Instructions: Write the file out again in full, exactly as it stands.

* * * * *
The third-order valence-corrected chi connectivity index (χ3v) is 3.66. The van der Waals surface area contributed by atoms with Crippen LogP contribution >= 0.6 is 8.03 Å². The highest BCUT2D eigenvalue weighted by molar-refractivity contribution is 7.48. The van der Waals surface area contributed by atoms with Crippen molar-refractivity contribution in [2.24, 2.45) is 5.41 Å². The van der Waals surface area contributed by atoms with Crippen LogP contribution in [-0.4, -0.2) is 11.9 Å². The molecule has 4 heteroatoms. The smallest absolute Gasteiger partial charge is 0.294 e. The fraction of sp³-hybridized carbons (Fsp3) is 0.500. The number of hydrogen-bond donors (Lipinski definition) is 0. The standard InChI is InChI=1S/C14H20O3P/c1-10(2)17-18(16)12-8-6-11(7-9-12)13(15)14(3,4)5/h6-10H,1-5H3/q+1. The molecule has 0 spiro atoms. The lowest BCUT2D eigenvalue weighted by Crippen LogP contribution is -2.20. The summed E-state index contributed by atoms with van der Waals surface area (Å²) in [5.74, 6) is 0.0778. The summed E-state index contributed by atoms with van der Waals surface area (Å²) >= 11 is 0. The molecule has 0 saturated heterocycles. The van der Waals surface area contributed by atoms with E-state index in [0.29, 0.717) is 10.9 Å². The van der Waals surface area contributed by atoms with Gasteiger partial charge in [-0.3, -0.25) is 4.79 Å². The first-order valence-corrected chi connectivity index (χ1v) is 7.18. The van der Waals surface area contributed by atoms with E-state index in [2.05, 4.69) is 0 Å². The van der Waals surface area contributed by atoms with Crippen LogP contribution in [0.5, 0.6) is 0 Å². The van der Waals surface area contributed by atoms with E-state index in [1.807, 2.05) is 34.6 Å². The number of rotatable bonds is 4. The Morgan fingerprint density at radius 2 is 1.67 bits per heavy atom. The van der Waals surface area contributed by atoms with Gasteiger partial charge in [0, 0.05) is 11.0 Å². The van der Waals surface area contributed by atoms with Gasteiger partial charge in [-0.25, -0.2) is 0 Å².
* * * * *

The third-order valence-corrected chi connectivity index (χ3v) is 3.66. The van der Waals surface area contributed by atoms with Crippen LogP contribution >= 0.6 is 8.03 Å². The highest BCUT2D eigenvalue weighted by molar-refractivity contribution is 7.48. The van der Waals surface area contributed by atoms with Crippen molar-refractivity contribution in [2.24, 2.45) is 5.41 Å². The van der Waals surface area contributed by atoms with Crippen LogP contribution in [-0.4, -0.2) is 11.9 Å². The molecule has 4 heteroatoms. The smallest absolute Gasteiger partial charge is 0.294 e. The fraction of sp³-hybridized carbons (Fsp3) is 0.500. The number of hydrogen-bond donors (Lipinski definition) is 0. The standard InChI is InChI=1S/C14H20O3P/c1-10(2)17-18(16)12-8-6-11(7-9-12)13(15)14(3,4)5/h6-10H,1-5H3/q+1. The molecule has 0 spiro atoms. The lowest BCUT2D eigenvalue weighted by Crippen LogP contribution is -2.20. The summed E-state index contributed by atoms with van der Waals surface area (Å²) in [5.74, 6) is 0.0778. The summed E-state index contributed by atoms with van der Waals surface area (Å²) >= 11 is 0. The molecule has 0 saturated heterocycles. The van der Waals surface area contributed by atoms with E-state index in [0.29, 0.717) is 10.9 Å². The van der Waals surface area contributed by atoms with Gasteiger partial charge in [-0.3, -0.25) is 4.79 Å². The first-order valence-corrected chi connectivity index (χ1v) is 7.18. The van der Waals surface area contributed by atoms with E-state index in [2.05, 4.69) is 0 Å². The van der Waals surface area contributed by atoms with Crippen LogP contribution in [0.5, 0.6) is 0 Å². The van der Waals surface area contributed by atoms with E-state index in [1.807, 2.05) is 34.6 Å². The number of rotatable bonds is 4. The Morgan fingerprint density at radius 2 is 1.67 bits per heavy atom. The van der Waals surface area contributed by atoms with Gasteiger partial charge in [0, 0.05) is 11.0 Å². The van der Waals surface area contributed by atoms with Gasteiger partial charge in [-0.25, -0.2) is 0 Å².